The AIEF briefing book is full of flattery to Congress, and declares “Congress has regularly recognized Jerusalem as Israel’s capital in various resolutions and law.” Interviewed anonymously, one congressional staffer who had lived in Israel stated, “the termination of such trips would be ruinous to pro-Israel interests”
Another spinoff by AIPAC employees and donors is the Washington Institute for Near East Policy. WINEP (or TWI, as it now calls itself) is also somewhat narrowly funded. In the year 2001, it reported that just six donors provided 30 percent of its $4.2 million in donations. Those seeking background information about WINEP on its official website are informed that WINEP was founded “in 1985” by a small group of visionary Americans committed to advancing U. S. interests in the Middle East. Like much of the website’s content, the information is not accurate. WINEP was incorporated during an espionage investigation crisis that suddenly enveloped AIPAC in 1984. The process of AIPAC spinning off WINEP is reminiscent of AIPAC’s own crisis-driven incorporation just two decades earlier.
Between 1982 and 1985, English-born Australian immigrant to America Martin Indyk busily served as deputy research director at AIPAC. Under Indyk’s reign, AIPAC pumped out a steady flow of lobbying booklets arguing for ever greater U.S. military support to Israel, such as The Strategic Value of Israel (1982), Israel and the U.S. Air Force (1983), Israel and the U.S. Navy (1983), Israeli Medical Support for U.S. Armed Forces (1983) and U.S. Procurement of Israeli Defense Goods and Services (1984).
Securing non-reciprocal duty-free Israeli access to U.S. consumers was the AIPAC research division’s most important project in 1984. However, trade negotiations were going badly at the beginning of that year. Undercutting the arguments of many in the lobby who insist that U.S. industry is always an eager driver of entangling economic and military deals, the majority of U.S. companies providing formal input did not want any special U.S. trade preferences granted to Israel, an economy then dominated by state-run industries. Monsanto even suggested that if the U.S was going to bother with negotiations to boost trade volumes through comparative advantage, it should do so with a worthwhile economic partner such as Taiwan, Hong Kong or Japan.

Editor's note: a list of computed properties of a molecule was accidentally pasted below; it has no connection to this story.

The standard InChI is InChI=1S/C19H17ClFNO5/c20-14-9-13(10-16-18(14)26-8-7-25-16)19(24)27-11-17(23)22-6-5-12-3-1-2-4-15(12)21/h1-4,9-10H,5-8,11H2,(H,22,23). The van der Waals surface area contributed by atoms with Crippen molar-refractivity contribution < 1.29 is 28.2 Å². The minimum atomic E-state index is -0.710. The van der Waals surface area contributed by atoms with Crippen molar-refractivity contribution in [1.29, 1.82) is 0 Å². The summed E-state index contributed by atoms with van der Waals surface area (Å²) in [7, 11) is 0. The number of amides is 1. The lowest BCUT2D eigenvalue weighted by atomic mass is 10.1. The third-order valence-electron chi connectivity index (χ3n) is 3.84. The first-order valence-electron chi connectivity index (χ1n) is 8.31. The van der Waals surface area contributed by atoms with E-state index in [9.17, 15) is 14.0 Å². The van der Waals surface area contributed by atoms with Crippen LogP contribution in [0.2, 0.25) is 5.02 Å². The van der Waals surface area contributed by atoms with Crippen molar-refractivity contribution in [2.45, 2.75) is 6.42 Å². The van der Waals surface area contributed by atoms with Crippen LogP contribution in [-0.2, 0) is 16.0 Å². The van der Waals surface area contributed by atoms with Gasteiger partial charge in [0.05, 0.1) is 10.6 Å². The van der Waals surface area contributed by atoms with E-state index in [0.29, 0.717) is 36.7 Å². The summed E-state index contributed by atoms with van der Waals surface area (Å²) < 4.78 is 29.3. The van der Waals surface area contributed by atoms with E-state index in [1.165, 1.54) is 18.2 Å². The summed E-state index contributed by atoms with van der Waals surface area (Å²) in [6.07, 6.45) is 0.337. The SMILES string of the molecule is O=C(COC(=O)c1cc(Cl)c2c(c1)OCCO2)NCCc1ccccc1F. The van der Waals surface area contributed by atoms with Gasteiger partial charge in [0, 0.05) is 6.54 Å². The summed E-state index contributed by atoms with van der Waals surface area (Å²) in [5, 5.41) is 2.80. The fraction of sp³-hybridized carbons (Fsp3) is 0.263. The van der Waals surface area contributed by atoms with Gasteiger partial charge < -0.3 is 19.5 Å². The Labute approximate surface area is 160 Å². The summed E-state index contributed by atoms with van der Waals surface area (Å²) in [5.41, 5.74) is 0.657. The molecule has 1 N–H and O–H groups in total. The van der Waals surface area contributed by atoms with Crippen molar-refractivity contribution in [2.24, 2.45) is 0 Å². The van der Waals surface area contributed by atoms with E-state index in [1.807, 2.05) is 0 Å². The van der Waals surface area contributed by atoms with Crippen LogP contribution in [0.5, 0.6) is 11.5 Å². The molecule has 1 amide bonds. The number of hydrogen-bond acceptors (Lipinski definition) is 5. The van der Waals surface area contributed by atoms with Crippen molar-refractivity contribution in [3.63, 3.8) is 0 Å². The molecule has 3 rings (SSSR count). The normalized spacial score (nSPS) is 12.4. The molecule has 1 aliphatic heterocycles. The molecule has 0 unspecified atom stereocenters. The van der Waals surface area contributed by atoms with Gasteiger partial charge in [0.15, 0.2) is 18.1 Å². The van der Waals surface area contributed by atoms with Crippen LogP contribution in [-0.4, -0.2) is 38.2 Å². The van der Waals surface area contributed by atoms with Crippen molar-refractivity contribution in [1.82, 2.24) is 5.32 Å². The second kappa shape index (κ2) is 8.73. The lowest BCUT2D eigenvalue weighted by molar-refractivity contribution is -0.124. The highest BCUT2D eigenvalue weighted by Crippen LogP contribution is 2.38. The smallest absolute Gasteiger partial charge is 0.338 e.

Help for Israel soon arrived in the form of Israeli Minister of Economics Dan Halpern. Halpern provided AIPAC with a stolen copy of a secret U.S. International Trade Commission report outlining the precise objections supported by internal domestic industry, and secret market data provided in absolute confidence to the U.S. government by American companies opposed to concessions to Israel. It was an indispensable resource for AIPAC’s counter-lobbying and public relations. Unfortunately for AIPAC, on August 3, 1984, The Washington Post broke the news that the FBI was investigating how AIPAC “obtained a copy of a classified document that spells out the American negotiating strategy in trade talks with Israel…” An August 13, 1984, FBI report stated, “Files contain an unsubstantiated allegation that a member of the Israeli Intelligence Service was a staff member of AIPAC…” November 1, 1984, the U.S. Bromine Alliance was in urgent talks with the International Trade Commission chairwoman, publicly demanding to know how much of their industry’s secret trade and market data had been leaked to AIPAC and Israel’s own state-run producer.
Later that month on November 14, 1984 WINEP suddenly incorporated in Washington, DC, formed not by “prominent individuals” but rather by Martin Indyk’s wife, Jill, along with Marilyn Edeson and Elizabeth Chotin, according to the original articles of incorporation filed at the DC Department of Consumer and Regulatory Affairs. This suggests that the incorporation process was hurried along even as the FBI’s espionage and theft-of-government-policy dragnet tightened around AIPAC during the so-called “Year of the Spy.”The year earned that designation, spurred by revelations of Jonathan Pollard’s espionage bonanza against the Defense Intelligence Agency. Martin Indyk jumped the AIPAC ship and quietly relocated his research production within WINEP. By 1986, WINEP was doing public relations work for yet another disastrous program—the Lavi jet fighter—while providing a Washington perch for a visiting Shimon Peres to chastise Soviet immigration policy. Thwarted by Israeli diplomatic immunity claims, the FBI quietly shut down its investigation in 1987 after learning much about AIPAC and Israeli officials’ various roles in obtaining, reproducing and handling classified economic documents—to the detriment of democratic process in the U.S.